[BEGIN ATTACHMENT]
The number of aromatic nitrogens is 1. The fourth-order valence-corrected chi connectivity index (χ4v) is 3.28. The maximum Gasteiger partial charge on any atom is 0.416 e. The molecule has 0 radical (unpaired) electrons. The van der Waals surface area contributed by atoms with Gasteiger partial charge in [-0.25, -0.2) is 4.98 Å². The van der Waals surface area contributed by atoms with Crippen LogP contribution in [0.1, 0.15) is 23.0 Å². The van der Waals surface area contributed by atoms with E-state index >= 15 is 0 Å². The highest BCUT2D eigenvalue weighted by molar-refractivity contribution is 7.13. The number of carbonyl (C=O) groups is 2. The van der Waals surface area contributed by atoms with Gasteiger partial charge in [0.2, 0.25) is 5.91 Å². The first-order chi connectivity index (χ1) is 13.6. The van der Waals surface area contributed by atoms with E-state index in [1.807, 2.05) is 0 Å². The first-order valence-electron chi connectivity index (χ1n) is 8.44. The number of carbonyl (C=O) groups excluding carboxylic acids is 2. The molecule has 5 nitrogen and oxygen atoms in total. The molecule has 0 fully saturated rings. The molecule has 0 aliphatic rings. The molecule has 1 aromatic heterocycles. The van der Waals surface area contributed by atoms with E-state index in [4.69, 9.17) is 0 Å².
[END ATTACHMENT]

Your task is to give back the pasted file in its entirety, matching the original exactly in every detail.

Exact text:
The number of aromatic nitrogens is 1. The fourth-order valence-corrected chi connectivity index (χ4v) is 3.28. The maximum Gasteiger partial charge on any atom is 0.416 e. The molecule has 0 radical (unpaired) electrons. The van der Waals surface area contributed by atoms with Gasteiger partial charge in [-0.25, -0.2) is 4.98 Å². The van der Waals surface area contributed by atoms with Crippen LogP contribution in [0.1, 0.15) is 23.0 Å². The van der Waals surface area contributed by atoms with E-state index >= 15 is 0 Å². The highest BCUT2D eigenvalue weighted by molar-refractivity contribution is 7.13. The number of carbonyl (C=O) groups is 2. The van der Waals surface area contributed by atoms with Gasteiger partial charge in [0.2, 0.25) is 5.91 Å². The first-order chi connectivity index (χ1) is 13.6. The van der Waals surface area contributed by atoms with E-state index in [1.807, 2.05) is 0 Å². The first-order valence-electron chi connectivity index (χ1n) is 8.44. The number of carbonyl (C=O) groups excluding carboxylic acids is 2. The molecule has 5 nitrogen and oxygen atoms in total. The molecule has 0 fully saturated rings. The molecule has 0 aliphatic rings. The molecule has 1 aromatic heterocycles. The van der Waals surface area contributed by atoms with E-state index in [4.69, 9.17) is 0 Å².